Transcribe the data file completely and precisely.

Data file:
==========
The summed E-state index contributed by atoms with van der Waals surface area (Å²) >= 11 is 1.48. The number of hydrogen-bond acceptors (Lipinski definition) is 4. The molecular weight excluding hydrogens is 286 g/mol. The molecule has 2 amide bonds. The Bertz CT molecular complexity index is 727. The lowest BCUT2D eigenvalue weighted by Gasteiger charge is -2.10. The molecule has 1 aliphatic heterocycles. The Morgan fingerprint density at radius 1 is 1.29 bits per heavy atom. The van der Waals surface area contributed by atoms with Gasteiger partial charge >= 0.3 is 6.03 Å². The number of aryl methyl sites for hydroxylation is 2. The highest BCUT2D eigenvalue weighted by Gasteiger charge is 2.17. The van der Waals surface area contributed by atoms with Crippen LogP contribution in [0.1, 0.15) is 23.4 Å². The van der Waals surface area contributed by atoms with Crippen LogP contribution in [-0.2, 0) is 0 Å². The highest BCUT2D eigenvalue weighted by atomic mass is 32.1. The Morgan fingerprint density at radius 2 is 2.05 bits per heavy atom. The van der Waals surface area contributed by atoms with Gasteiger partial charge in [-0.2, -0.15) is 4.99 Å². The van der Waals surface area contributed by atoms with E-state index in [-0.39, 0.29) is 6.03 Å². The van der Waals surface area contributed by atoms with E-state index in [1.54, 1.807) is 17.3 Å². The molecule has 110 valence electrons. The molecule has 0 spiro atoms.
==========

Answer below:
The summed E-state index contributed by atoms with van der Waals surface area (Å²) >= 11 is 1.48. The number of hydrogen-bond acceptors (Lipinski definition) is 4. The molecular weight excluding hydrogens is 286 g/mol. The molecule has 2 amide bonds. The Bertz CT molecular complexity index is 727. The lowest BCUT2D eigenvalue weighted by Gasteiger charge is -2.10. The molecule has 1 aliphatic heterocycles. The Morgan fingerprint density at radius 1 is 1.29 bits per heavy atom. The van der Waals surface area contributed by atoms with Gasteiger partial charge >= 0.3 is 6.03 Å². The number of aryl methyl sites for hydroxylation is 2. The highest BCUT2D eigenvalue weighted by Gasteiger charge is 2.17. The van der Waals surface area contributed by atoms with Crippen LogP contribution in [0.1, 0.15) is 23.4 Å². The van der Waals surface area contributed by atoms with Crippen LogP contribution in [-0.2, 0) is 0 Å². The highest BCUT2D eigenvalue weighted by atomic mass is 32.1. The Morgan fingerprint density at radius 2 is 2.05 bits per heavy atom. The van der Waals surface area contributed by atoms with Gasteiger partial charge in [-0.2, -0.15) is 4.99 Å². The van der Waals surface area contributed by atoms with E-state index in [-0.39, 0.29) is 6.03 Å². The van der Waals surface area contributed by atoms with E-state index in [1.54, 1.807) is 17.3 Å². The molecule has 110 valence electrons. The molecule has 0 spiro atoms.